Mission possible: Polluters can change
Six major elements of the world economy are responsible for a third of all carbon emissions.
They are cement, steel, plastics, shipping, aviation and heavy road transport. The accepted wisdom is that it is too expensive and difficult to make them reduce the emissions from their smokestacks and exhaust pipes.
But this view has been turned on its head by wide-ranging research by the Energy Transitions Commission, a group of planners, corporations and government advisers who decide where money should be invested to shape the future.
Based in London, the commission was founded by Shell and McKinsey, which courted a great deal of controversy. But what it says carries a great deal of weight and about 200 people contributed to its late-November report, Mission Possible: Reaching Net-zero Carbon Emissions from Harder-to-abate Sectors by Mid-century.
It charts how the six sectors could reduce their carbon emissions to zero and calculates how much this will cost.
In the cement industry, for example, this could be done at the cost of 6% extra per house. But the return on this cost will be houses that use less electricity and are nicer to live in. Think winters without blankets and summers without air conditioning.
The commission’s report starts with the problem. The world is 1°C hotter than it was two centuries ago. In the next century, thanks to people being responsible for increasing carbon into the atmosphere, it could be up to 5°C hotter. In Paris, in 2015, the world’s governments said the warming should be limited to 2°C. Anything above it and the ecosystems that support all life will start to unravel, at a rate that plants and animals will not be able to evolve fast enough to survive.
Much of the work to date has focused on systems and sectors in which emissions can be easily reduced, such as cities adopting hydrogen-powered buses and factories using water and electricity more efficiently. In South Africa, the government’s Industrial Energy Efficiency Improvement Project has saved industry more than R1.5-billion in electricity costs by increasing efficiency. The reduced demand of 800 megawatts is equivalent to the output of one of Medupi’s eight coal-fired units.
Now, the targets have to be more ambitious and hence the report’s focus on the six industries that are responsible for 30% of global carbon emissions. Dropping this to zero would go a long way towards keeping warming below 2°C. And it can be done by industries becoming more efficient, using technology that exists, like electric engines, and by recycling material.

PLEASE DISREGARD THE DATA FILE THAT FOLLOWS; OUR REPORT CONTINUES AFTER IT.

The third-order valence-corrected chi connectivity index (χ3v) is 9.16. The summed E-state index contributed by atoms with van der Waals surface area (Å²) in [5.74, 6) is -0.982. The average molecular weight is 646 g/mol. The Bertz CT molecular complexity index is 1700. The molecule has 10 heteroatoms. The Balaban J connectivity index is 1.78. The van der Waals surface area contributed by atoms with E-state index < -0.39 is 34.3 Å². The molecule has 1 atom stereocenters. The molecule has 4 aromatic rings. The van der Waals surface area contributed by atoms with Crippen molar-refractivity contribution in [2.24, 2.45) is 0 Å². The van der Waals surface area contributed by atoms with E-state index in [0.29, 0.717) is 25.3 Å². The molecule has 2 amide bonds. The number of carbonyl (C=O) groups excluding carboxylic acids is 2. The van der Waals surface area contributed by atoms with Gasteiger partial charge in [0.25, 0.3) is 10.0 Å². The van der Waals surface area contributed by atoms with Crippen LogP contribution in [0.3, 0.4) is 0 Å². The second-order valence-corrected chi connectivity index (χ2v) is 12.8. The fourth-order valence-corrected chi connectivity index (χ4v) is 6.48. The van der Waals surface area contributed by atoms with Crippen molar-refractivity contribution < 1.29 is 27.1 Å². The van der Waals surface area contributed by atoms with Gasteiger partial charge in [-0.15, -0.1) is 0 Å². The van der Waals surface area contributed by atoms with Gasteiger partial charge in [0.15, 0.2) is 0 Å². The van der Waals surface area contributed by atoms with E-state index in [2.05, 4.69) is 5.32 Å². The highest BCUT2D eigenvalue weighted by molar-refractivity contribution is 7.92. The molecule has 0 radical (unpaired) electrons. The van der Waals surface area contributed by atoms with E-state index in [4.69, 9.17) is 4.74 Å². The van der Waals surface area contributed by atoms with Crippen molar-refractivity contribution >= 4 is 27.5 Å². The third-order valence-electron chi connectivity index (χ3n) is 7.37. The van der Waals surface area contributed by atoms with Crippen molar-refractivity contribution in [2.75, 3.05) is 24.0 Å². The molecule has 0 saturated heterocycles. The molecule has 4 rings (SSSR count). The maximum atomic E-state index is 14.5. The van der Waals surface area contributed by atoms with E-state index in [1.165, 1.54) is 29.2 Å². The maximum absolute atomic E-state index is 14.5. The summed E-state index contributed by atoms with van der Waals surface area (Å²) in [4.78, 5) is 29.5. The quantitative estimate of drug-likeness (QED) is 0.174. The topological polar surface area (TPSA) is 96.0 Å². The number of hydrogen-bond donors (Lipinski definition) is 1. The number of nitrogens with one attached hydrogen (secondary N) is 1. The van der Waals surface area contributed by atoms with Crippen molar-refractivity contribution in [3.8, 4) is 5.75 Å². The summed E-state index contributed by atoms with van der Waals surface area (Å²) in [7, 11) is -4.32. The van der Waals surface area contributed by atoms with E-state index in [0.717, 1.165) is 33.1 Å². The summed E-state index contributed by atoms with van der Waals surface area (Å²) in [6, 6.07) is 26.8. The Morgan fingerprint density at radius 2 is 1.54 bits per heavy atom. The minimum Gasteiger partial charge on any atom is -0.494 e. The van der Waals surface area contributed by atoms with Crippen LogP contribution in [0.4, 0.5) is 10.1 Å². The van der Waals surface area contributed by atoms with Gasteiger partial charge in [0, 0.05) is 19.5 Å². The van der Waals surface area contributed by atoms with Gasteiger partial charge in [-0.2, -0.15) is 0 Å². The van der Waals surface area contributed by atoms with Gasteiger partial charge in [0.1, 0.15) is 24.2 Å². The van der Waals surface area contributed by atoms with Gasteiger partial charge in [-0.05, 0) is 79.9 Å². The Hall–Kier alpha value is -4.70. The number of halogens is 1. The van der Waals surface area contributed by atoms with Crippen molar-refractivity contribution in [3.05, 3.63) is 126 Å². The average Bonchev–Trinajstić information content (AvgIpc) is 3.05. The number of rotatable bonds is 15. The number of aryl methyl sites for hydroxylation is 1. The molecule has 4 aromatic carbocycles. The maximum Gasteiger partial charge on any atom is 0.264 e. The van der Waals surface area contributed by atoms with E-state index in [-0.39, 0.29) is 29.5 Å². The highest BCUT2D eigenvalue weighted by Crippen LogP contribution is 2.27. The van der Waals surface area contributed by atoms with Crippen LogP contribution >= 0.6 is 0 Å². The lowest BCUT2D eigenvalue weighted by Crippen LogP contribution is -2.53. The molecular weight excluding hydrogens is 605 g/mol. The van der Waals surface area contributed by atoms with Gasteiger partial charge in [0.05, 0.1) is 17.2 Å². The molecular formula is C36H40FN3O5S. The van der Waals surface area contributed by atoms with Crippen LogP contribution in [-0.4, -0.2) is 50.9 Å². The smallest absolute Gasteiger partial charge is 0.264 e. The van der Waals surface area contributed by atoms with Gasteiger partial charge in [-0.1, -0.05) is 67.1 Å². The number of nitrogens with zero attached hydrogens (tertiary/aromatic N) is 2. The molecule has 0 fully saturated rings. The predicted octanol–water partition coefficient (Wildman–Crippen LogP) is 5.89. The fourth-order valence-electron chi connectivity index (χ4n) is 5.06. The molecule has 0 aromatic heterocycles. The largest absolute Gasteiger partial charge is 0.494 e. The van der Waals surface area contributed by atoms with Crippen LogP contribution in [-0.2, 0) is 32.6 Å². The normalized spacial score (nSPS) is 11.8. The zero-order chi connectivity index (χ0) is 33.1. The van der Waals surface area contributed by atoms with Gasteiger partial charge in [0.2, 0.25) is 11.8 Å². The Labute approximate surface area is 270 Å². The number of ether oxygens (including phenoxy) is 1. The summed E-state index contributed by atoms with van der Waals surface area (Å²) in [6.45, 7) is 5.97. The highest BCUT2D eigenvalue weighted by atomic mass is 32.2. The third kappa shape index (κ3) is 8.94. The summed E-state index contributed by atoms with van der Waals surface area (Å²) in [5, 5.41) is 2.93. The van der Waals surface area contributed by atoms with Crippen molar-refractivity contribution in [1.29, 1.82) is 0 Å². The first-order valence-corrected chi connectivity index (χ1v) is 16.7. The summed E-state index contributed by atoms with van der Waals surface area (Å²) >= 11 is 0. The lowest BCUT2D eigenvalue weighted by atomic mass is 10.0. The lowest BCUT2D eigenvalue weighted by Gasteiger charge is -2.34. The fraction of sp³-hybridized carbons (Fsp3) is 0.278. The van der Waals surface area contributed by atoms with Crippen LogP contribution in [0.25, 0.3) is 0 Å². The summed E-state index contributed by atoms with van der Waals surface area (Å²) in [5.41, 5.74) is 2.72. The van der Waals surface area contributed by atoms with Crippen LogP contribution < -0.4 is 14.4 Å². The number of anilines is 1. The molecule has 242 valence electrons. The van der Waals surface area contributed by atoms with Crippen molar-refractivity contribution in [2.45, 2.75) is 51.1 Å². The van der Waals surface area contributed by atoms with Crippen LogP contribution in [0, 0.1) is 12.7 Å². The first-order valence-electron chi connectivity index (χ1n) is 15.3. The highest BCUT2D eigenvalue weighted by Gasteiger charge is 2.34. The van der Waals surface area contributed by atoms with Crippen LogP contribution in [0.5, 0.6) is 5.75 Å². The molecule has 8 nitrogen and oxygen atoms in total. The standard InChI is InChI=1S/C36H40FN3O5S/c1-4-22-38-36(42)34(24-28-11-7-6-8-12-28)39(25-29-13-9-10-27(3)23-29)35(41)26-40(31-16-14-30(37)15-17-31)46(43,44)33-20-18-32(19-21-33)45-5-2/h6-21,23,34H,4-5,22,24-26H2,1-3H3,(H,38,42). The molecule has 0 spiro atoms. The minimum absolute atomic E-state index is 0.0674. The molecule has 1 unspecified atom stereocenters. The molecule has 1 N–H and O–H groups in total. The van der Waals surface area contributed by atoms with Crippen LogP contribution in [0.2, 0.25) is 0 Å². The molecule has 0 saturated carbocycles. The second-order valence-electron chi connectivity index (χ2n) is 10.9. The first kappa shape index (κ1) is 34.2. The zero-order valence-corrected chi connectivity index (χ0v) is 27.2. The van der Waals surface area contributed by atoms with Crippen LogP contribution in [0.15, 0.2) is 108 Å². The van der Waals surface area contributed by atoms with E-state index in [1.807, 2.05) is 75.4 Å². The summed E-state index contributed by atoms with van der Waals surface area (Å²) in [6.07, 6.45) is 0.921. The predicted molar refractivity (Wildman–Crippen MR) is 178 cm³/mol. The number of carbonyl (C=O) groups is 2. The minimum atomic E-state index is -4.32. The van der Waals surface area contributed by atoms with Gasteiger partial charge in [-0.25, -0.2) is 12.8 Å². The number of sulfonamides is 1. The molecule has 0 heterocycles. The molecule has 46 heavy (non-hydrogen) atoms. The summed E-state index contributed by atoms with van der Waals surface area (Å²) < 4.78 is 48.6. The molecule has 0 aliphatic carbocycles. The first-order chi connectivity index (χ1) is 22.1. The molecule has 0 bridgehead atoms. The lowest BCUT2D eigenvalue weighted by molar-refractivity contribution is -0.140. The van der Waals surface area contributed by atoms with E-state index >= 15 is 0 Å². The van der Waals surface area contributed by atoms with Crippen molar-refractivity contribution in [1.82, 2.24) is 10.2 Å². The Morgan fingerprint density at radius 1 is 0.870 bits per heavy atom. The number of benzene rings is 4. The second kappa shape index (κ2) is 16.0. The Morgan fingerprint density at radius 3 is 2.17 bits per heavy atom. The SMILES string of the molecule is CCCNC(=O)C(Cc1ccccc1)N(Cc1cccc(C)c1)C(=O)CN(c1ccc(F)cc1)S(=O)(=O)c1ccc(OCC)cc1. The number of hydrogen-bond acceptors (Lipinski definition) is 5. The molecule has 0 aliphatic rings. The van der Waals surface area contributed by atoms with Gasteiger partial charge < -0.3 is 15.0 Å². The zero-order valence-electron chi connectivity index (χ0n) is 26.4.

To kick this off, the report says governments and cities have a big role to play. Regulation is required to force companies to change, and also gives them an incentive to do so.
South Africa’s carbon tax is an example of how this could work. Starting in mid-2019, companies will have to pay up to R120 a tonne of carbon they produce. The tax will make it more expensive for companies that do not lower their emissions but it also gives tax breaks to companies that change.
The report’s suggestions for regulation range widely, from carbon taxes to countries allowing only electric or hydrogen-powered cars to be sold. Besides forcing companies to be more efficient, these measures would also make the world economy more circular, and things that would normally be used and thrown away would be recycled.
Companies would also put more money into research and development and into doing things differently. This has been apparent in the wind and solar renewable energy industry, which has seen prices in South Africa drop by up to 400% in the past decade.
How people do things is also highlighted in the report. Instead of buying new things and throwing them away, it says people need to recycle and reuse things.
By changing consumer behaviour alone, the carbon emissions from the six major elements of the economy that the report surveyed could be dropped by 40%.
What needs to be done
- The cement industry is responsible for 7% of the world’s carbon emissions. By doing things such as reusing cement, electrifying kilns, or making concrete that doesn’t use cement, this can be dropped to zero. This will add 6% to the cost of a house.
- Dropping emissions from the steel industry to zero will increase the price of a car by 1%.
- Shipping, responsible for 3% of global emissions, can drop emissions to zero. This would add R3 to the cost of a pair of jeans.
- Zero emissions from aviation would add R600 to the cost of a long-distance economy flight.
- Heavy-duty trucking is responsible for 7% of all emissions. This will double by 2050 if nothing is done. Switching trucks to hydrogen or electric engines would drop this by 100%. And it would cost the consumer nothing because the technology exists and companies have to buy new trucks all the time. — Sipho Kings